Roberts v. Astrue

Filing 19

MEMORANDUM OPINION AND ORDER entered. Oral argument was heard on November 26, 2012. Upon consideration of the administrative record, the memorandaof the parties, and oral argument, it is ORDERED that thedecision of the Commissioner be AFFIRMED and that this action beDISMISSED, as further set out. Signed by Magistrate Judge Bert W. Milling, Jr on 11/28/2012. (clr)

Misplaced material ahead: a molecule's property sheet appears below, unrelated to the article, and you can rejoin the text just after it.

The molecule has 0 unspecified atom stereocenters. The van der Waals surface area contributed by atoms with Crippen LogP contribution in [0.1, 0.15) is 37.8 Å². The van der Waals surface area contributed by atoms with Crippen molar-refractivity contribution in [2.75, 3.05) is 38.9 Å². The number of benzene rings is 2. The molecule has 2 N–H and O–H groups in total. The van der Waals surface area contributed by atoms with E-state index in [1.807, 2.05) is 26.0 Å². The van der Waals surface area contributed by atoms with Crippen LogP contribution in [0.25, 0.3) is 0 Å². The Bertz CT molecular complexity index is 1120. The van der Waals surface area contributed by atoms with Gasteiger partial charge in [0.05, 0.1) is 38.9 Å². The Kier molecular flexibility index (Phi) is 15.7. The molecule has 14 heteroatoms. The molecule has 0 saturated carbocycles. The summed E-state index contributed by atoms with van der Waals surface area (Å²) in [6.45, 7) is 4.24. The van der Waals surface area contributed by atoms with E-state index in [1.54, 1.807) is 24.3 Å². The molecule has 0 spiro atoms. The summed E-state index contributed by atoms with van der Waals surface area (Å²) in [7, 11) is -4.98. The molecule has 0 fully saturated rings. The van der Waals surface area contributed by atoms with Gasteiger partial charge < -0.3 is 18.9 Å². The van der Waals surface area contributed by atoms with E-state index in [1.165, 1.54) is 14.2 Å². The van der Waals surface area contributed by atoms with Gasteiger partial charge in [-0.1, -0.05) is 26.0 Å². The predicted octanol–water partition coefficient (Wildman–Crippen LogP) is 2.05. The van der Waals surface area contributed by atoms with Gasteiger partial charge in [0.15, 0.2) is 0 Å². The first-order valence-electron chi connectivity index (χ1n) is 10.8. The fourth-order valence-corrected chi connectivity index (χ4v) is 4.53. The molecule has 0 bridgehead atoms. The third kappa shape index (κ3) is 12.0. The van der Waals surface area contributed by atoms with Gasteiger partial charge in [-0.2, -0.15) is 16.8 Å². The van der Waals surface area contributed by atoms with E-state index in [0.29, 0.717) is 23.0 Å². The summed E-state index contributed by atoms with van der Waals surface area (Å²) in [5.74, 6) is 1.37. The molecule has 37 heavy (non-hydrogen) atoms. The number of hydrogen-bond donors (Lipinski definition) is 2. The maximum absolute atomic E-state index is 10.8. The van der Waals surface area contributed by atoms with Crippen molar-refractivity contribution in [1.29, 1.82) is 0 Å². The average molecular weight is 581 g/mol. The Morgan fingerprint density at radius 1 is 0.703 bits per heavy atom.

Download PDF